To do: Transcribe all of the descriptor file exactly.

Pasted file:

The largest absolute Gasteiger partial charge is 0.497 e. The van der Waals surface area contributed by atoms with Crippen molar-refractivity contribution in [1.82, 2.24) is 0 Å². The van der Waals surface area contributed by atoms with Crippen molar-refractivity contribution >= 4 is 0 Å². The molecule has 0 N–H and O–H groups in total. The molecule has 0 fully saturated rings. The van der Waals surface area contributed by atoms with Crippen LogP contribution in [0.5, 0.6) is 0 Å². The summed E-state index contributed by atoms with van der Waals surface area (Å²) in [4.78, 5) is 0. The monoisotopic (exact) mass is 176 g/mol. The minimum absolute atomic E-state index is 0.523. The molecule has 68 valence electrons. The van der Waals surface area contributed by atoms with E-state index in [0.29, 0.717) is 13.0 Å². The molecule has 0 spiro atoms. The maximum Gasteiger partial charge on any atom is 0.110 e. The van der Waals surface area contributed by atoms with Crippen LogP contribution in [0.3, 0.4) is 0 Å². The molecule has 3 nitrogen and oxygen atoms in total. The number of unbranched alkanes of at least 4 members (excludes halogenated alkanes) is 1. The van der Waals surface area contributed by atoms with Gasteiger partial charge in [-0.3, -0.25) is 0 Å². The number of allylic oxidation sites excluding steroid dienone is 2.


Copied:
The largest absolute Gasteiger partial charge is 0.497 e. The van der Waals surface area contributed by atoms with Crippen molar-refractivity contribution in [1.82, 2.24) is 0 Å². The van der Waals surface area contributed by atoms with Crippen molar-refractivity contribution >= 4 is 0 Å². The molecule has 0 N–H and O–H groups in total. The molecule has 0 fully saturated rings. The van der Waals surface area contributed by atoms with Crippen LogP contribution in [0.5, 0.6) is 0 Å². The summed E-state index contributed by atoms with van der Waals surface area (Å²) in [4.78, 5) is 0. The monoisotopic (exact) mass is 176 g/mol. The minimum absolute atomic E-state index is 0.523. The molecule has 68 valence electrons. The van der Waals surface area contributed by atoms with E-state index in [0.29, 0.717) is 13.0 Å². The molecule has 0 spiro atoms. The maximum Gasteiger partial charge on any atom is 0.110 e. The van der Waals surface area contributed by atoms with Crippen LogP contribution in [0.3, 0.4) is 0 Å². The molecule has 3 nitrogen and oxygen atoms in total. The number of unbranched alkanes of at least 4 members (excludes halogenated alkanes) is 1. The van der Waals surface area contributed by atoms with Gasteiger partial charge in [-0.3, -0.25) is 0 Å². The number of allylic oxidation sites excluding steroid dienone is 2.